Authors: Kratika Motwani(1), Aalia Lokhandwala(2), Shahin Gajipurwala(3)
1. Intern at Society for Energy and Emotions and B-tech Computer Science Student, Nirma University, Ahmedabad, India (Correspondence: Kratika Motwani- [email protected], +91 9644408050),
2 – Intern at Society for Energy and Emotions and B-tech Computer Science Student, Nirma University, Ahmedabad, India,
3-Data Administrator at Society for Energy and Emotions, Ahmedabad, India
This study explored the impact of sound bath session using Himalayan Singing Bowls’ on heart rate variability (HRV) and Stress Index (SI) parameters and compared it with the same parameters during silence for the same subject. The singing bowls are used for therapeutic intervention to enhance the individual’s emotional & physical well-being. For the case study, 7 metal singing bowls were used for 20 minutes in a particular sequence learnt from an expert teacher. The impact on the subject was measured using Emwave Pro device and the data was analysed using Kubios HRV Premium software for obtaining heart rate, heart rate variability and stress index data. The subject first experienced sound bath with singing bowls and after 2 weeks went through similar session in silence. The singing bowl “sound bath” session resulted in more reduction in stress index and an increase in heart rate variability parameters, as compared to the changes during the “silence session”.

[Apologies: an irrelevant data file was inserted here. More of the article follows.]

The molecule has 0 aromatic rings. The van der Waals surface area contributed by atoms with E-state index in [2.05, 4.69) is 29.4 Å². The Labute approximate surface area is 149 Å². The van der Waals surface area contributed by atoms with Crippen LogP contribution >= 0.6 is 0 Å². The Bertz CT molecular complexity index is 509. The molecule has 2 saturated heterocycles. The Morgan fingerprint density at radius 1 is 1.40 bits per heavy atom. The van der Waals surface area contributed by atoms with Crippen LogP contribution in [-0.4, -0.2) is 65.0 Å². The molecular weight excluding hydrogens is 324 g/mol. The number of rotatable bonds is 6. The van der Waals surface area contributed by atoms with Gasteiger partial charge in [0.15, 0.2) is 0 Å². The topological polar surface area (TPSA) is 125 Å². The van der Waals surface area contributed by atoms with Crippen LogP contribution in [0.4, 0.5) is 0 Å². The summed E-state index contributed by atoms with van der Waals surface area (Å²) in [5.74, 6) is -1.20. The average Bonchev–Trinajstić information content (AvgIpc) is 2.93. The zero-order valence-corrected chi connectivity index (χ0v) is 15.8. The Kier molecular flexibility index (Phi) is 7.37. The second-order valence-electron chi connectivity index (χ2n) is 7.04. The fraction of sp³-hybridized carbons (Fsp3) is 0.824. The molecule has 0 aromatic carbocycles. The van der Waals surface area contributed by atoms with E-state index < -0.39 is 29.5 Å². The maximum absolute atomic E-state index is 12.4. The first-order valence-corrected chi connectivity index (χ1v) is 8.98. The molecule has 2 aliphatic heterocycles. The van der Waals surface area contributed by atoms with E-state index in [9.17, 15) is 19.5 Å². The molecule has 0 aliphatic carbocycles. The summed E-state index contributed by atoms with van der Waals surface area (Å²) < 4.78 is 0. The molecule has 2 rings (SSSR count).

Increased relaxation observed during singing bowls session as compared to silence provides useful insights about the power of sound vibrations as compared to lying down in silence for the same duration. The case study also provides a confirmation that singing bowls session can be leveraged as a tool for inducing the relaxation response (increased parasympathetic tone, reduced stress) to facilitate healing and energy recovery. More comprehensive studies must be conducted to further evaluate the findings with the use of control group (silence).
Stress Index, Heart Rate Variability, Singing Bowl, Relaxation Response